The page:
Do Patients With Obstructive Sleep Apnea Wake Up With Headaches?Article

Educational Objective: To learn that sleep apnea is associated with headaches on awakening, which decrease with effective treatment of sleep apnea.

Human Immunodeficiency Virus 1 Protease Inhibitors in Clinical Practice: Predictors of Virological OutcomeArticle

Educational Objective: To understand the factors associated with success in viral suppression in patients with human immunodeficiency virus infection.

A Community-Based Study of Explanatory Factors for the Excess Risk for Early Renal Function Decline in Blacks vs Whites With Diabetes: The Atherosclerosis Risk in Communities StudyArticle

Educational Objective: To understand the factors associated with more rapid early decline in viral function in black compared with white patients with diabetes.

Prevalence and Correlates of Elevated Serum Creatinine: The Framingham Heart StudyArticle

Educational Objective: To understand the factors associated with elevated serum creatinine levels.

Figures

Tables

References

Correspondence

CME
Meets CME requirements for:
Browse CME for all U.S. States
Accreditation Information
The American Medical Association is accredited by the Accreditation Council for Continuing Medical Education to provide continuing medical education for physicians. The AMA designates this journal-based CME activity for a maximum of 1 AMA PRA Category 1 CreditTM per course. Physicians should claim only the credit commensurate with the extent of their participation in the activity. Physicians who complete the CME course and score at least 80% correct on the quiz are eligible for AMA PRA Category 1 CreditTM.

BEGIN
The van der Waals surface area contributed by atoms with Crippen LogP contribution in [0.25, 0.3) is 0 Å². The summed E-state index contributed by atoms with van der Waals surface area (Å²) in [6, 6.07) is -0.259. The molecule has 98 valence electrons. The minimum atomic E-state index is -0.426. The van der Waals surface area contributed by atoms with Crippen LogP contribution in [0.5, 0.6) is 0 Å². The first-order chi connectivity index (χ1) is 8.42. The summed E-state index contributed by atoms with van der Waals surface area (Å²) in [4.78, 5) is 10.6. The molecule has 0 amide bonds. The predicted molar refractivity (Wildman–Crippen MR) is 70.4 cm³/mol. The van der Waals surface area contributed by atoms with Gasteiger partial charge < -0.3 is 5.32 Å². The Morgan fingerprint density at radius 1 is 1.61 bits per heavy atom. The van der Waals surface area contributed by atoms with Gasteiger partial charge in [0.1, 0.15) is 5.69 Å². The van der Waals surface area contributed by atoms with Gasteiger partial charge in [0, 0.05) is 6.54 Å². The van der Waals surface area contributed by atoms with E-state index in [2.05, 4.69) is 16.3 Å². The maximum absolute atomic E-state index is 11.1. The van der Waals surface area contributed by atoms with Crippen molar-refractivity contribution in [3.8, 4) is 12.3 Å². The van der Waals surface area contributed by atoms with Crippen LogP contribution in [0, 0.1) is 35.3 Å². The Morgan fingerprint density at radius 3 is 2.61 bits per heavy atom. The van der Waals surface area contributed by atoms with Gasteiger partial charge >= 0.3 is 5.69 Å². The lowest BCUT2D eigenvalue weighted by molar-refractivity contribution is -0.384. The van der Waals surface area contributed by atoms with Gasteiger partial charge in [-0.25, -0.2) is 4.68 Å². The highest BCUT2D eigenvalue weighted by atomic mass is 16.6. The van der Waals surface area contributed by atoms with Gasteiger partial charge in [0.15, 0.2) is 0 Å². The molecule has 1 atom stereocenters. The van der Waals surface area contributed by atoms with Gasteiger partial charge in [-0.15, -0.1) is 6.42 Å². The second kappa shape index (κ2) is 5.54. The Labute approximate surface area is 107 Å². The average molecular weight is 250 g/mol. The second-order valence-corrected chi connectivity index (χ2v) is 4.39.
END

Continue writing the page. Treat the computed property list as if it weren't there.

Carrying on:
Note: You must get at least of the answers correct to pass this quiz.
You have not filled in all the answers to complete this quiz
The following questions were not answered:
Sorry, you have unsuccessfully completed this CME quiz with a score of
The following questions were not answered correctly:
Commitment to Change (optional):
Indicate what change(s) you will implement in your practice, if any, based on this CME course.
Your quiz results:
The filled radio buttons indicate your responses. The preferred responses are highlighted
For CME Course: A Proposed Model for Initial Assessment and Management of Acute Heart Failure Syndromes
Indicate what changes(s) you will implement in your practice, if any, based on this CME course.
Submit a Comment

Multimedia

Some tools below are only available to our subscribers or users with an online account.

Related Content

Customize your page view by dragging & repositioning the boxes below.